An Overview of the Popular ESA Teaching Methodology
“ESA” is a method commonly used in teaching English as a foreign language and stands for Engage, Study, and Activate. ESA is designed to allow movement back and forth between the stages and is popular for its flexibility. The elements - Engage, Study and Activate (ESA) - are necessary for successful language learning in classrooms and they need to be present in most lessons or teaching sequences.
Students always need to be engaged, if possible, so that they can get the maximum out of the learning experience. Learners need to study some aspect of language, however small or of short duration, during a lesson period. The ‘Activate’ phase involves exercises and activities which are designed to get the students using language as freely and communicatively as they can. The objective for the students is not to focus on language construction and/or practice specific bits of language(grammar patterns, particular vocabulary items or functions) but for them to use all and any language which may be appropriate for a given situation or topic.
This post was written by our TEFL certification graduate Herman T.
The Engage Phase
This is the point in a teaching sequence where teachers try to arouse the student’s interest, thus involving their emotions. The ESA method uses elicitation and stresses “Engagement” of students in the early stages of the lesson. Both elicitation (drawing language from the students by use of questions, prompts and cueing) and Engagement are important in raising student motivation. Teachers try to arouse the students' interest, thus involving their emotions. Teachers may use the following in this phase:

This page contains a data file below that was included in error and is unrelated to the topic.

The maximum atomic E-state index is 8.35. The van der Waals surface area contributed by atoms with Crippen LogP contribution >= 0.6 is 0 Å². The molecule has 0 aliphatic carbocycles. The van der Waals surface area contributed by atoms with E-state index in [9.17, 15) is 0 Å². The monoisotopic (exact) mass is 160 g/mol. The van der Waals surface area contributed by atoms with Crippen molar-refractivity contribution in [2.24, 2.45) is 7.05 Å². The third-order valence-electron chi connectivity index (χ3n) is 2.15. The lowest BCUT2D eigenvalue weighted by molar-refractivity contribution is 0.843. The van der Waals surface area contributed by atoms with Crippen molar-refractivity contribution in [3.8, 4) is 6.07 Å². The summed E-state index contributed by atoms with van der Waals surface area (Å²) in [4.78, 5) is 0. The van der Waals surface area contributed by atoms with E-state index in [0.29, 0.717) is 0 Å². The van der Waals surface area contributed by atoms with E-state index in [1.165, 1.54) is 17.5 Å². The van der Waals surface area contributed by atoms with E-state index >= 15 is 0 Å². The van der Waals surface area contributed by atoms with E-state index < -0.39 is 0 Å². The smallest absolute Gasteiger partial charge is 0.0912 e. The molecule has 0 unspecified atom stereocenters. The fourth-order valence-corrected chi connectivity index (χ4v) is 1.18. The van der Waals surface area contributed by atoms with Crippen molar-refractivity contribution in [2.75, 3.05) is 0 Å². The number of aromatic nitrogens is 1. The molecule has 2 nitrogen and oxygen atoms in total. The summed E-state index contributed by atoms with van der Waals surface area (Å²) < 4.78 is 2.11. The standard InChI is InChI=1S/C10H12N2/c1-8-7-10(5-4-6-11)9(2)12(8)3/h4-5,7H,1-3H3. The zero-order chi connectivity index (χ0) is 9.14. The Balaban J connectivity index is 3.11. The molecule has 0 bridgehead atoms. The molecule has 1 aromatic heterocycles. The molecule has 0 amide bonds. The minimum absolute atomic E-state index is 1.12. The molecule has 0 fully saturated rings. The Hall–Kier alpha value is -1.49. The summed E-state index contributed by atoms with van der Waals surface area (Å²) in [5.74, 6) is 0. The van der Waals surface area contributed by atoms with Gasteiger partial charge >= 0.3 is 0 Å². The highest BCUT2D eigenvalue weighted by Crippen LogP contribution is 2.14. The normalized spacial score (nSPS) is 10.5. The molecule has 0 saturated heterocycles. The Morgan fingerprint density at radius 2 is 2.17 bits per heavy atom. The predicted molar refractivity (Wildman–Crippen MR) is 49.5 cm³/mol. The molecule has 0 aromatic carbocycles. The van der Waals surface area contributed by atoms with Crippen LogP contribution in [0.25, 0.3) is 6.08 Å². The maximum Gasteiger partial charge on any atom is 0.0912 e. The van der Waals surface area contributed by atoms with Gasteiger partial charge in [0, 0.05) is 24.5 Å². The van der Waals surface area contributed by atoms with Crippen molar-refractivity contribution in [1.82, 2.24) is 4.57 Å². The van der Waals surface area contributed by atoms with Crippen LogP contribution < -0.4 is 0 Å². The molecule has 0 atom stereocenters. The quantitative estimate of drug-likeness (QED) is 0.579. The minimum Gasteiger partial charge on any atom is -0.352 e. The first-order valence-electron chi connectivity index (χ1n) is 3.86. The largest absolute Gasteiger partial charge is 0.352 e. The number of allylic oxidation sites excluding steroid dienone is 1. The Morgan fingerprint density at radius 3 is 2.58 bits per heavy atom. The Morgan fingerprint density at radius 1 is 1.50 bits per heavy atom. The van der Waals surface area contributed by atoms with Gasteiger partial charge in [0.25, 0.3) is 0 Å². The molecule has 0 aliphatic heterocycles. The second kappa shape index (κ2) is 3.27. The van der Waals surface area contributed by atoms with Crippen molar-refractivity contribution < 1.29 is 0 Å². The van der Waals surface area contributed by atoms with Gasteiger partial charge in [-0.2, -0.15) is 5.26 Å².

- stimulating pictures
- dramatic stories
The teacher may ask students what they think of a topic before asking them to read about it, for example.
The Study Phase
Study activities are those where the students are asked to focus in on language and how it is constructed. The teacher can use a variety of styles to present information, focusing on grammar, vocabulary or pronunciation. They range from the study and practice of a single sound to an investigation of how a writer achieves a particular effect in a long text. Students can study in a variety of different styles: the teacher can explain grammar, they can study language evidence to discover grammar for themselves, and they can work in groups studying a reading text or vocabulary. New information or a revision of previously learned information can be included during this time. Written and oral English are included in this segment of the class. Activities that can be found in the study phase include the following:
- word searches
- gap fill exercises
- tongue twisters
The Activate Phase
This phase of ESA refers to the use and practice of the language focus in the Study segment of the lesson. Exercises and activities are designed for students to use English in communication, rehearsing what they have learned. Without the Activate element, students will have trouble taking their classroom experience into real-world communication. Some Activate activities include:
- story or poem writing
ESA Lesson Plan Types
There are 3 common types of lesson plans that follow the ESA mode.
Straight Arrow Method for ESA
Lessons can be presented in the ESA order, using the straight arrow method. This type of plan utilizes the sequence: Engage-Study-Activate. The teacher begins with the engagement phase to get the students involved and motivated. This is followed by the study phase and finally, the activate phase.
Boomerang ESA lesson
A 'Boomerang' pattern opens up more possibilities, but will still utilize ESA. The 'Boomerang' sequence is typically in this order: Engage-Activate 1-Study-Activate 2
Patchwork Method for ESA
The Patchwork method involves more loops than the Boomerang method. The teacher uses other combinations of the three elements. An example of such a plan would be Engage-Activate-Study-Activate-Activate-Study-Activate.
What do you think about the ESA methodology?
The rule of thumb with ESA lessons is to always begin with an Engage phase and wrap up with an Activate stage.
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